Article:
I’ve been traveling a lot this summer. Austria, Pennsylvania, Oregon, California, Alaska, and Colorado are where I’ve spent my time thus far. About a week ago I returned to my old stomping grounds: Manitou Springs, Colorado. I arrived very tired. I had been traveling all night and was desperately in need of sleep. Hence, I laid down in my bus and took a much-needed nap.
After a few hours of sleep, I woke up and went for a run. There were a great number of places I could have gone, but I chose one of my favorites, Cameron Cone. I’ve been in and out of Manitou for the past few years, never staying for too long, but after spending six years of my life in this area, it’s one of the few places that feels like home to me. The run on the cone that day was no different. It was like catching up with an old friend.
After spending a few days there, I made my way to the San Juan Mountains of Colorado to hang out with friends and spectate this year’s Hardrock 100. While there I ran a mix of both familiar and new-to-me trails. As usual, exploring the San Juans was great, but when we returned to Manitou a few days later, it once again felt good to be back in such a familiar place.
One day, while out on a run with my friend Majell Backhausen, we talked about the attractiveness of familiarity. As two people who do a lot of traveling, we agreed that there is something really nice about knowing where you are going. It seems a funny thing to admit when we both spend so much time in a space that raves about exploration. Not that either of us dislike exploring new places, but it’s almost as if the more time you spend exploring, the more you appreciate what is already known.
Don’t get me wrong, discovering new places is great. I love getting out there and seeing things that are new to me. I enjoy figuring out a new-to-me line or picking my way across a ridge. I like topping out on a peak and dropping down the backside to see what’s on the other side. I enjoy studying maps, venturing off trail, and figuring out loops and connections that most folks don’t bother with.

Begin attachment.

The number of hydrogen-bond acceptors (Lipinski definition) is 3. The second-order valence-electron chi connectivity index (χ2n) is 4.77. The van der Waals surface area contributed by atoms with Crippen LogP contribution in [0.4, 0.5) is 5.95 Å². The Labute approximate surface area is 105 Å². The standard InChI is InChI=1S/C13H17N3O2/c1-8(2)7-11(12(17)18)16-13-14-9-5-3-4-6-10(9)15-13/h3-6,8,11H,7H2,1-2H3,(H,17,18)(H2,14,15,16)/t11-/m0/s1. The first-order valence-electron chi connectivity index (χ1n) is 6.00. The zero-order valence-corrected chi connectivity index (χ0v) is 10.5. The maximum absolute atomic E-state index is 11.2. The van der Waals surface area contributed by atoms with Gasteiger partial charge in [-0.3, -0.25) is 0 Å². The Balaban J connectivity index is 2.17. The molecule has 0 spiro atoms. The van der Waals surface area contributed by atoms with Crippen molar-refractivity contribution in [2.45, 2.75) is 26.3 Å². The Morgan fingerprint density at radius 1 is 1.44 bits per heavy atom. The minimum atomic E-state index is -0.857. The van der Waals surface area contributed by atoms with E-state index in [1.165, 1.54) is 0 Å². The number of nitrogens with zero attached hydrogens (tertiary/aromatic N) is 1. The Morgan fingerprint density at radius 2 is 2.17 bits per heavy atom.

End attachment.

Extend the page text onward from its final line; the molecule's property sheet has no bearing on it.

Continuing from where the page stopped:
And yet, even the greatest of adventures can leave something to be desired. Familiar places have something new ones don’t. They have memories that give the place a certain vibe. They have a sense of security. They enable you to feel confident in your steps. They require less planning. They allow you to turn off your brain and just be.
In familiar places you don’t have to question if you are going the right way, or if the line you are on will cliff out or the trail you’re following will dead end. You generally know which rocks will probably hold and which creeks are good for refilling water. In some ways this may sound less fun, but there is something very nice about the efficiency, comfort, and sense of security that it brings.
When I think about life, I notice a similar theme. There are times in life when I long for things to be exciting and wild. I want that wild ridgeline and mysterious peak. But a lot of the time, I find myself wanting the familiar trail. Not because I want life to be boring, but because I want to know that I’m going the right way.
Like the mountains themselves, life is full of choices. We are constantly trying to decide whether to ascend this ridgeline or descend that gully, whether to take that job or buy that house. I myself am no exception. Sometimes I feel like I can hardly pick out a tub of yogurt at the grocery store, let alone make a major life decision. I fear that I’ll make the wrong choice and descend a ridgeline that eventually cliffs out.
In these moments of uncertainty, it’s easy to long for the familiar trail, to want the reassuring path with all of its little indicators telling you that you’re headed in the right direction: that rock you’ve stepped on a thousand times, that corner you like to zoom around, that creek you love splashing through, and the log you always hop — usually off the left foot. Yet as I go through life, I find that the trail of life is not always so familiar. In fact, oftentimes it’s quite the opposite.
Time and again, life feels like descending an unfamiliar ridgeline, unsure if it will go through or cliff out. Sometimes the line is good, and you make it, other times you have to backtrack and find a different way. What it lacks in comfort it makes up for in thrill. While it can feel intimidating, this is what makes life fun. With time, you become more familiar with the terrain. You get better at navigating it. The unfamiliar becomes familiar. The scary becomes fun.
As I go through life, unsure of whether or not I’m making the right decisions, I have to remember these lessons of the trail. Uncertain terrain, though intimidating, can also be invigorating. And familiar terrain, though less thrilling, is enjoyable in its own right. But for me, the goal is not to have just one, but both — for one leads to the other, and each brings life in its own way.
Call for Comments
- Do you crave familiarity after some time exploring new-to-you places?
- What are the trails that feel like home for you?